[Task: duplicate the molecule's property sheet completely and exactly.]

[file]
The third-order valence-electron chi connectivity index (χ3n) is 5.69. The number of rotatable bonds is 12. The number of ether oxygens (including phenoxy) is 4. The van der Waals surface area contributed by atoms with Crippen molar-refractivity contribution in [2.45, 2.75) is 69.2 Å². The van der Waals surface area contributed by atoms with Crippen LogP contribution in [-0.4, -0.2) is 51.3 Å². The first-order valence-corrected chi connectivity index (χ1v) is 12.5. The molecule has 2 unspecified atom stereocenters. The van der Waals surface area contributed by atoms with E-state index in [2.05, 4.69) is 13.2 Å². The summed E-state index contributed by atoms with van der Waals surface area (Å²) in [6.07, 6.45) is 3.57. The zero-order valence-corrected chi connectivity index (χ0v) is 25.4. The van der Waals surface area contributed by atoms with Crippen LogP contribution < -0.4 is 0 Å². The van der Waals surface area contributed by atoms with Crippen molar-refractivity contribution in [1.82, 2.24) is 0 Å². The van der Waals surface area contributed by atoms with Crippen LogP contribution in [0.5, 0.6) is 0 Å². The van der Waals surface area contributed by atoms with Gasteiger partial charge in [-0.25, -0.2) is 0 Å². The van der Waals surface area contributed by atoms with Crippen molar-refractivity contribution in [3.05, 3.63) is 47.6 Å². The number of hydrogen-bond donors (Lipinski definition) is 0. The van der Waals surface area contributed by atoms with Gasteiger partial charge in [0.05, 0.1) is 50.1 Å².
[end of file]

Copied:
The third-order valence-electron chi connectivity index (χ3n) is 5.69. The number of rotatable bonds is 12. The number of ether oxygens (including phenoxy) is 4. The van der Waals surface area contributed by atoms with Crippen molar-refractivity contribution in [2.45, 2.75) is 69.2 Å². The van der Waals surface area contributed by atoms with Crippen LogP contribution in [-0.4, -0.2) is 51.3 Å². The first-order valence-corrected chi connectivity index (χ1v) is 12.5. The molecule has 2 unspecified atom stereocenters. The van der Waals surface area contributed by atoms with E-state index in [2.05, 4.69) is 13.2 Å². The summed E-state index contributed by atoms with van der Waals surface area (Å²) in [6.07, 6.45) is 3.57. The zero-order valence-corrected chi connectivity index (χ0v) is 25.4. The van der Waals surface area contributed by atoms with Crippen LogP contribution < -0.4 is 0 Å². The van der Waals surface area contributed by atoms with Crippen molar-refractivity contribution in [1.82, 2.24) is 0 Å². The van der Waals surface area contributed by atoms with Crippen LogP contribution in [0.5, 0.6) is 0 Å². The van der Waals surface area contributed by atoms with Gasteiger partial charge in [-0.25, -0.2) is 0 Å². The van der Waals surface area contributed by atoms with Crippen molar-refractivity contribution in [3.05, 3.63) is 47.6 Å². The number of hydrogen-bond donors (Lipinski definition) is 0. The van der Waals surface area contributed by atoms with Gasteiger partial charge in [0.05, 0.1) is 50.1 Å².